You know who says you can‚Äôt fight city hall? Someone who‚Äôs tried.
I‚Äôm a basketball fanatic. I‚Äôm not very good, and I don‚Äôt care that much whether I win, but it‚Äôs great outdoor exercise, and it‚Äôs a kick when I occasionally do something right. I do have a mean hook shot.
When we moved into Ocean Park 27 years ago, I was delighted to find four courts within eight blocks of our home. How was I to know then how often I would be locked out from using them?
There were access issues, and I tried to get some straight answers from City Hall off and on for almost 20 years. What I got were public employees highly skilled at ducking and buck passing.
But now, maybe the power of the press would succeed where a lone citizen‚Äôs voice crying in the wilderness had not. Maybe I could apply journalistic rigor and investigative principles ‚Äî research, interviews, taking the initiative ‚Äî and get somewhere.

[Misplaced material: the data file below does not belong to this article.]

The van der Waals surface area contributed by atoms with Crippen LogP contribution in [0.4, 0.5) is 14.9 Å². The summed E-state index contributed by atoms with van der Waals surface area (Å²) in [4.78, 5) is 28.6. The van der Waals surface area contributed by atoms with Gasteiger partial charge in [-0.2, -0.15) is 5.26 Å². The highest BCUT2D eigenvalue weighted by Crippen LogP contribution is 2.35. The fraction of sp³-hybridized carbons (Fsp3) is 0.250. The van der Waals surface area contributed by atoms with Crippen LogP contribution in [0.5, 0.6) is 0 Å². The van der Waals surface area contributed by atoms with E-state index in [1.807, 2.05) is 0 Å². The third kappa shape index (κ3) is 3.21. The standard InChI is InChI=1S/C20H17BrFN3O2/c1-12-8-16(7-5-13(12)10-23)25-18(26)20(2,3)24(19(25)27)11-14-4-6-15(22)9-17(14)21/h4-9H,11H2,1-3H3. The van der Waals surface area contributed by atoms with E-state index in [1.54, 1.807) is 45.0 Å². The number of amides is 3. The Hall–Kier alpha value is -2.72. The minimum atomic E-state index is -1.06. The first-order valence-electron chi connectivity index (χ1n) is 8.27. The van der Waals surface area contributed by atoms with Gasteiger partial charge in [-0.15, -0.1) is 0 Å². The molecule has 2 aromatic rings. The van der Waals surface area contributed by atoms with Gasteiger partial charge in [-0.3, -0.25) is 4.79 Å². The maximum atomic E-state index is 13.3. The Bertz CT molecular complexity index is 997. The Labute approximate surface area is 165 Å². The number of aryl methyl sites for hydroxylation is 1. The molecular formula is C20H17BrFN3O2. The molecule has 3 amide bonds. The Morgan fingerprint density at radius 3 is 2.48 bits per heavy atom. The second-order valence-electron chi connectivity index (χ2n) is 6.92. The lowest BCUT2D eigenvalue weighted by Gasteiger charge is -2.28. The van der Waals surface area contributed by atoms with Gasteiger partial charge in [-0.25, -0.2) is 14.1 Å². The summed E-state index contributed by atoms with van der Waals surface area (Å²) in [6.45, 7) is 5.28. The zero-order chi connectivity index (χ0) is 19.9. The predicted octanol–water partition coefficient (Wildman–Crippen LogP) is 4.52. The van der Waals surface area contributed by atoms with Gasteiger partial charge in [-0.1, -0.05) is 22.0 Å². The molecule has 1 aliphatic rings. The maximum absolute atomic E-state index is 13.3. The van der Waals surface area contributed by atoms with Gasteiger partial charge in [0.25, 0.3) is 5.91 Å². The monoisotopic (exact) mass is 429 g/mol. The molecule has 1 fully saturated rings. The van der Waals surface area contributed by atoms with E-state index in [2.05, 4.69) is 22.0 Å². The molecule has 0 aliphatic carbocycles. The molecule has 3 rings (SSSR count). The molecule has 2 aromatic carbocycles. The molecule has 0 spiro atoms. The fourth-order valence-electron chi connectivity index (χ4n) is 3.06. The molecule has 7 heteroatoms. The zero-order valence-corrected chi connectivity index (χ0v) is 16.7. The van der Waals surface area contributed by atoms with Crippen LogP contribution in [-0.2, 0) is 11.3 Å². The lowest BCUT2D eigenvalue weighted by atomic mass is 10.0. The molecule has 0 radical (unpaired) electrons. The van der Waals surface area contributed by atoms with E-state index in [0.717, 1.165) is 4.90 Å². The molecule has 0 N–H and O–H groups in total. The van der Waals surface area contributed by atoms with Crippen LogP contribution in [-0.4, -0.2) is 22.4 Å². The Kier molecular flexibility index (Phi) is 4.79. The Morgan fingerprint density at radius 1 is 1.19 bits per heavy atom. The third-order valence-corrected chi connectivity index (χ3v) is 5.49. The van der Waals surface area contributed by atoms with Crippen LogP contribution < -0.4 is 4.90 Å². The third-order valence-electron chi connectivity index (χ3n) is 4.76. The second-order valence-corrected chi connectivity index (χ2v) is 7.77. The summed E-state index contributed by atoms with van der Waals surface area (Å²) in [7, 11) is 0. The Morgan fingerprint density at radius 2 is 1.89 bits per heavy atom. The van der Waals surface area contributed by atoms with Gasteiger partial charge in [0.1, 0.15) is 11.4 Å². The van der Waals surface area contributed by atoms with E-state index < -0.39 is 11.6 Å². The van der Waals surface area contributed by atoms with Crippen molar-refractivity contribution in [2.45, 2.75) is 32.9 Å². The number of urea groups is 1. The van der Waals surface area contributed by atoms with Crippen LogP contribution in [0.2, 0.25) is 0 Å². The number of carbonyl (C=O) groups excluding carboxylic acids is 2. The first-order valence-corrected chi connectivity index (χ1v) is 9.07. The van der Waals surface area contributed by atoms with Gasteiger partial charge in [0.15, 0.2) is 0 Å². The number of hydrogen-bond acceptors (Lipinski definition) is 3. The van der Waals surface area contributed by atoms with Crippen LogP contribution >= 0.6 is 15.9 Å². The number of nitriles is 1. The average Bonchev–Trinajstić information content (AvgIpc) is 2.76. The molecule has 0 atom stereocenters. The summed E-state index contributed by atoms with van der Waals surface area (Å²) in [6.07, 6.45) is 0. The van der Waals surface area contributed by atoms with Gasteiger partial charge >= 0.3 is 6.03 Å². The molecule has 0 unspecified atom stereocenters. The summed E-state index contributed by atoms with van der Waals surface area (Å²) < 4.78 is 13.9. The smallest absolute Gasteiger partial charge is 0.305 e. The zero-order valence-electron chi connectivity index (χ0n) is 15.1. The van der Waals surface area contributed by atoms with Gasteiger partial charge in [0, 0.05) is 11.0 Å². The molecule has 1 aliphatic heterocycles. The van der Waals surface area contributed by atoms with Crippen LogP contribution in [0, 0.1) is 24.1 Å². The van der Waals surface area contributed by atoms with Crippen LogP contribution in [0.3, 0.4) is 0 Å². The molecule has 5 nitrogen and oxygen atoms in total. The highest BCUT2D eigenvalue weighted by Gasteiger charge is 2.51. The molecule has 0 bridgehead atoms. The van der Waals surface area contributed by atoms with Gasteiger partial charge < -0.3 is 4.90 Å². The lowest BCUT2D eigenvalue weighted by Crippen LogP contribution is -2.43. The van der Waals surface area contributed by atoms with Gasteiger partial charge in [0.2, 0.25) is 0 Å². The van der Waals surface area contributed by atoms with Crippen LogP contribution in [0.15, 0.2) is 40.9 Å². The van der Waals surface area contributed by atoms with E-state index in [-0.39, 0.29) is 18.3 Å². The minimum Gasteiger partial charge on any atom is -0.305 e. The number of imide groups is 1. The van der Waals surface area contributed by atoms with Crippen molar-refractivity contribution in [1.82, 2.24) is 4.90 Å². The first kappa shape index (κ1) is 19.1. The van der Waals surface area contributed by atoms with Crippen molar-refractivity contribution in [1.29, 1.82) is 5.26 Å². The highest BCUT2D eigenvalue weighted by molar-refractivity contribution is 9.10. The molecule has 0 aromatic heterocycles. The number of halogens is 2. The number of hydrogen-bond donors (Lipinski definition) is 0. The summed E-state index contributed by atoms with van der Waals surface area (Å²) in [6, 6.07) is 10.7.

If there‚Äôs some policy about the use of our public facilities that you take issue with, how would you go about addressing that? How do you find out why, when and how that policy was created, and who can you talk to about changing it?
After more than three months (this time around), I can tell you: good luck.
Although the daunting process and frustrating non-results of this investigation could apply to any issue, mine focused on the basketball courts in two parks.
Let‚Äôs start with Joslyn, a nice place to work up a sweat on balmy summer evenings. For the first 12 or 13 years I played there days and nights.